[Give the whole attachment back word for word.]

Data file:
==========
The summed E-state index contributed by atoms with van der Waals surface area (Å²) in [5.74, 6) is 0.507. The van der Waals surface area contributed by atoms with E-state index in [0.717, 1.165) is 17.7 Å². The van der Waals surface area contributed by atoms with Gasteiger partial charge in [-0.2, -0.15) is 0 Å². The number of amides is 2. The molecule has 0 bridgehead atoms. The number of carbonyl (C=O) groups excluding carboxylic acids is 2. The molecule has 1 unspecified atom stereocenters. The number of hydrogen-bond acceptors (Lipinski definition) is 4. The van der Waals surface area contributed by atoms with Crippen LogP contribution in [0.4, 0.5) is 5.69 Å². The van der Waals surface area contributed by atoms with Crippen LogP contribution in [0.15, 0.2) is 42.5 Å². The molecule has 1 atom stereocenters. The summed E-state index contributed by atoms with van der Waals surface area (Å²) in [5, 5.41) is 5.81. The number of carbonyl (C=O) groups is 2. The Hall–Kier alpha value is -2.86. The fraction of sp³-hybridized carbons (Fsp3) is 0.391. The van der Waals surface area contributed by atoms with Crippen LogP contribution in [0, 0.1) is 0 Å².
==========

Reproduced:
The summed E-state index contributed by atoms with van der Waals surface area (Å²) in [5.74, 6) is 0.507. The van der Waals surface area contributed by atoms with E-state index in [0.717, 1.165) is 17.7 Å². The van der Waals surface area contributed by atoms with Gasteiger partial charge in [-0.2, -0.15) is 0 Å². The number of amides is 2. The molecule has 0 bridgehead atoms. The number of carbonyl (C=O) groups excluding carboxylic acids is 2. The molecule has 1 unspecified atom stereocenters. The number of hydrogen-bond acceptors (Lipinski definition) is 4. The van der Waals surface area contributed by atoms with Crippen LogP contribution in [0.4, 0.5) is 5.69 Å². The van der Waals surface area contributed by atoms with Crippen LogP contribution in [0.15, 0.2) is 42.5 Å². The molecule has 1 atom stereocenters. The summed E-state index contributed by atoms with van der Waals surface area (Å²) in [5, 5.41) is 5.81. The number of carbonyl (C=O) groups is 2. The Hall–Kier alpha value is -2.86. The fraction of sp³-hybridized carbons (Fsp3) is 0.391. The van der Waals surface area contributed by atoms with Crippen LogP contribution in [0, 0.1) is 0 Å².